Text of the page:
Monday, 5 September 2011

Reuters´ Chrystia Freeland and Perry´s "faith-based approach"

Chrystia Freeland, editor of Thomson Reuters Digital is doing her part in the Obama re-election campaign:

What does Obama really stand for?
To his critics on the right, the president is a socialist with dangerous foreign antecedents. To his critics on the left, he is a waffler with no real point of view and a craven desire to be liked.
Krueger’s nomination points to an entirely different explanation: The president is an empiricist. He wants to do what works, not what conforms to a particular ideology or what pleases a particular constituency. His core belief is a belief in facts.

Freeland then goes on to compare the great scientific "empiricist" Obama with the Rick Perry and other Republican candidates with a "faith-based approach" (read: Christian anti-science simpletons):

But as the presidential campaign begins to heat up, starting with the Republican primary race, the empirical worldview that Obama embodies is taking a beating. The candidates who have made the strongest start are those with a proudly faith-based approach. According to a Quinnipiac University poll released this week, Governor Rick Perry of Texas is the Republican front-runner. He spoke at a Christian religious rally on the eve of entering the primary contest last month and has questioned the science of evolution and climate change.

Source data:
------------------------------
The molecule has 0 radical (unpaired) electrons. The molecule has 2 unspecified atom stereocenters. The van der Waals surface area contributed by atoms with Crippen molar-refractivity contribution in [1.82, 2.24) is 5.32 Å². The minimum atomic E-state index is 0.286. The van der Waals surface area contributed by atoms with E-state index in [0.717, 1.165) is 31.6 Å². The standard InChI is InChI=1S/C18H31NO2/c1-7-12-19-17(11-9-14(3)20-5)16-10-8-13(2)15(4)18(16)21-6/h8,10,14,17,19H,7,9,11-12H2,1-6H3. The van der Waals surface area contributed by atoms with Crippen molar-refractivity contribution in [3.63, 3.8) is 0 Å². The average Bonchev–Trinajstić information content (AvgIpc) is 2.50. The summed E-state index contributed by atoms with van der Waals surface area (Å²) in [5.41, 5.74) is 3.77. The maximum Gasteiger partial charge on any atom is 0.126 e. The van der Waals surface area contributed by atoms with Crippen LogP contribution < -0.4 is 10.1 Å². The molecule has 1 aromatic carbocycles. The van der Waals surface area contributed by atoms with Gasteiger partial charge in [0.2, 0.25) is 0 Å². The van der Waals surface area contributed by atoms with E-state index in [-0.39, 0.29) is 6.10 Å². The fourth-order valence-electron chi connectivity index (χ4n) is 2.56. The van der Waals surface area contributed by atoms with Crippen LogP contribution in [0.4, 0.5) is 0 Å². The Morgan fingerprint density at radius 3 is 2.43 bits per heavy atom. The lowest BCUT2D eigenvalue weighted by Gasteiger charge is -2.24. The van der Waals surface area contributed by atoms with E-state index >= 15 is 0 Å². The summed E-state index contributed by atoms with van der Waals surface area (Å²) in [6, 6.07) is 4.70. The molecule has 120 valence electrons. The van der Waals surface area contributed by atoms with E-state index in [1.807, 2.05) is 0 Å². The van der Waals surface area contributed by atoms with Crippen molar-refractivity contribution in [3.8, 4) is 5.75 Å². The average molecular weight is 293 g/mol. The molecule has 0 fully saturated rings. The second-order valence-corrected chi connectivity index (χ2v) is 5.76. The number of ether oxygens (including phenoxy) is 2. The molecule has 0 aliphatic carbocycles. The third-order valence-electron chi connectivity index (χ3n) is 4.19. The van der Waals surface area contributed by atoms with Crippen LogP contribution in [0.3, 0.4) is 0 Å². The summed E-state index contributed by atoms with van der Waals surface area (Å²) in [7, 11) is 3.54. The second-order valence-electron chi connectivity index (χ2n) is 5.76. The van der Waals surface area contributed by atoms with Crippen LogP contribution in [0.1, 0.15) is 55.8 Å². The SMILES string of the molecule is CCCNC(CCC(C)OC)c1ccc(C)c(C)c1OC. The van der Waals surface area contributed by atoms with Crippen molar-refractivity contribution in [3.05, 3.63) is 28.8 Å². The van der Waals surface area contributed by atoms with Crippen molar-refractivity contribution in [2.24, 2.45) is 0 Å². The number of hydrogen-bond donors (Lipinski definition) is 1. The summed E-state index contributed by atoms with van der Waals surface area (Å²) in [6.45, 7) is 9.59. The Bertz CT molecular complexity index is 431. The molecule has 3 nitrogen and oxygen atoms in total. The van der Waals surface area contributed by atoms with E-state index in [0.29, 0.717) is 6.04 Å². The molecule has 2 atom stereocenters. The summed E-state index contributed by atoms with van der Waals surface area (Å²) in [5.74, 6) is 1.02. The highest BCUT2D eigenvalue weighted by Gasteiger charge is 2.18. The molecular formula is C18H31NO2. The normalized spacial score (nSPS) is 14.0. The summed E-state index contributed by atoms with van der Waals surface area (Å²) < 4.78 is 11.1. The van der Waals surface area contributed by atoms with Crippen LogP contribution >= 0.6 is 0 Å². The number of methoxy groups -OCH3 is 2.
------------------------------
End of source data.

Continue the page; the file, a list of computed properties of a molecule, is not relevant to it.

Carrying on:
The Republican Party has its own evidence-based candidates, and they are struggling to respond to the faith-based worldview that Perry so powerfully embodies. One of them, Jon M. Huntsman Jr., is playing up his credentials as the right’s empiricist. He has said he thinks climate change is a fact and warned Republicans against becoming the “anti-science party.”
Mitt Romney, who was the front-runner before Perry blazed onto the scene, has been more ambivalent. Romney’s business background puts him squarely in the camp of the empiricists: it is hard to make millions in private equity without appreciating the power of data. But Romney knows who votes in Republican primaries, and last week he hedged his previously explicit position on climate change.

Read the entire blog post here

There is something almost sinister in the way Freeland and other Obama supporters are trying to portrait Christians who - together with thousands of scientists - are critical of the science of human induced global warming, as being anti-science. But expect more if it, when the election campaign intensifies. 

Whether we will hear more about the great scientific "empiricist" Obama, remains to be seen. So far, it is rather difficult to find proof for Freeland´s claim that "His core belief is a belief in facts."

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